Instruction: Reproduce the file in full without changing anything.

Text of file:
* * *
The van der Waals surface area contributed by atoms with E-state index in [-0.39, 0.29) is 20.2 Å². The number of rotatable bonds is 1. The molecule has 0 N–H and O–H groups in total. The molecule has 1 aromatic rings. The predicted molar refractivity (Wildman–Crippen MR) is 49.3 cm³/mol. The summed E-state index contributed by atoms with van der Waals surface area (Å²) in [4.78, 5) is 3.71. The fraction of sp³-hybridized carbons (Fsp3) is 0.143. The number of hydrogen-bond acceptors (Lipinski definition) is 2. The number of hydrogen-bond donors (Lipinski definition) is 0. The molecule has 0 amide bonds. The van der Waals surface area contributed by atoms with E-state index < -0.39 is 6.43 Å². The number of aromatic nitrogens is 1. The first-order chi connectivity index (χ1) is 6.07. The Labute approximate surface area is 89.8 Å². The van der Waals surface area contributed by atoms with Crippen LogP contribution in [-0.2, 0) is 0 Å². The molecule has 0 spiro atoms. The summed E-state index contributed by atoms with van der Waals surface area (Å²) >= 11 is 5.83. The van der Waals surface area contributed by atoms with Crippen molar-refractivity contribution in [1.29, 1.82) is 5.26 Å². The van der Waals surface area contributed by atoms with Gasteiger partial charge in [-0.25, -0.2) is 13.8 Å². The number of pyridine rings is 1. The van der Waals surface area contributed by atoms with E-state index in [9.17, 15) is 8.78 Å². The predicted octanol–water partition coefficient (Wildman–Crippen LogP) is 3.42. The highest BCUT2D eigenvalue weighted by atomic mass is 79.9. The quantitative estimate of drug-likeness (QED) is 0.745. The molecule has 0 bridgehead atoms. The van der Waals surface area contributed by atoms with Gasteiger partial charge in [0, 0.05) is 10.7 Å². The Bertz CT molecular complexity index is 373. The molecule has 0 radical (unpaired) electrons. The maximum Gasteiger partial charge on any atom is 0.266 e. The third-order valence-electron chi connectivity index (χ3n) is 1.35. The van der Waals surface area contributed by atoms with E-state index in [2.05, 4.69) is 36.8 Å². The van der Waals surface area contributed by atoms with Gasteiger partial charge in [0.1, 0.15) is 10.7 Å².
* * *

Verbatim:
The van der Waals surface area contributed by atoms with E-state index in [-0.39, 0.29) is 20.2 Å². The number of rotatable bonds is 1. The molecule has 0 N–H and O–H groups in total. The molecule has 1 aromatic rings. The predicted molar refractivity (Wildman–Crippen MR) is 49.3 cm³/mol. The summed E-state index contributed by atoms with van der Waals surface area (Å²) in [4.78, 5) is 3.71. The fraction of sp³-hybridized carbons (Fsp3) is 0.143. The number of hydrogen-bond acceptors (Lipinski definition) is 2. The number of hydrogen-bond donors (Lipinski definition) is 0. The molecule has 0 amide bonds. The van der Waals surface area contributed by atoms with E-state index < -0.39 is 6.43 Å². The number of aromatic nitrogens is 1. The first-order chi connectivity index (χ1) is 6.07. The Labute approximate surface area is 89.8 Å². The van der Waals surface area contributed by atoms with Crippen LogP contribution in [-0.2, 0) is 0 Å². The molecule has 0 spiro atoms. The summed E-state index contributed by atoms with van der Waals surface area (Å²) >= 11 is 5.83. The van der Waals surface area contributed by atoms with Crippen molar-refractivity contribution in [1.29, 1.82) is 5.26 Å². The van der Waals surface area contributed by atoms with Gasteiger partial charge in [-0.25, -0.2) is 13.8 Å². The number of pyridine rings is 1. The van der Waals surface area contributed by atoms with E-state index in [9.17, 15) is 8.78 Å². The predicted octanol–water partition coefficient (Wildman–Crippen LogP) is 3.42. The highest BCUT2D eigenvalue weighted by atomic mass is 79.9. The quantitative estimate of drug-likeness (QED) is 0.745. The molecule has 0 bridgehead atoms. The van der Waals surface area contributed by atoms with Gasteiger partial charge in [0, 0.05) is 10.7 Å². The Bertz CT molecular complexity index is 373. The molecule has 0 radical (unpaired) electrons. The maximum Gasteiger partial charge on any atom is 0.266 e. The third-order valence-electron chi connectivity index (χ3n) is 1.35. The van der Waals surface area contributed by atoms with E-state index in [2.05, 4.69) is 36.8 Å². The van der Waals surface area contributed by atoms with Gasteiger partial charge in [0.1, 0.15) is 10.7 Å².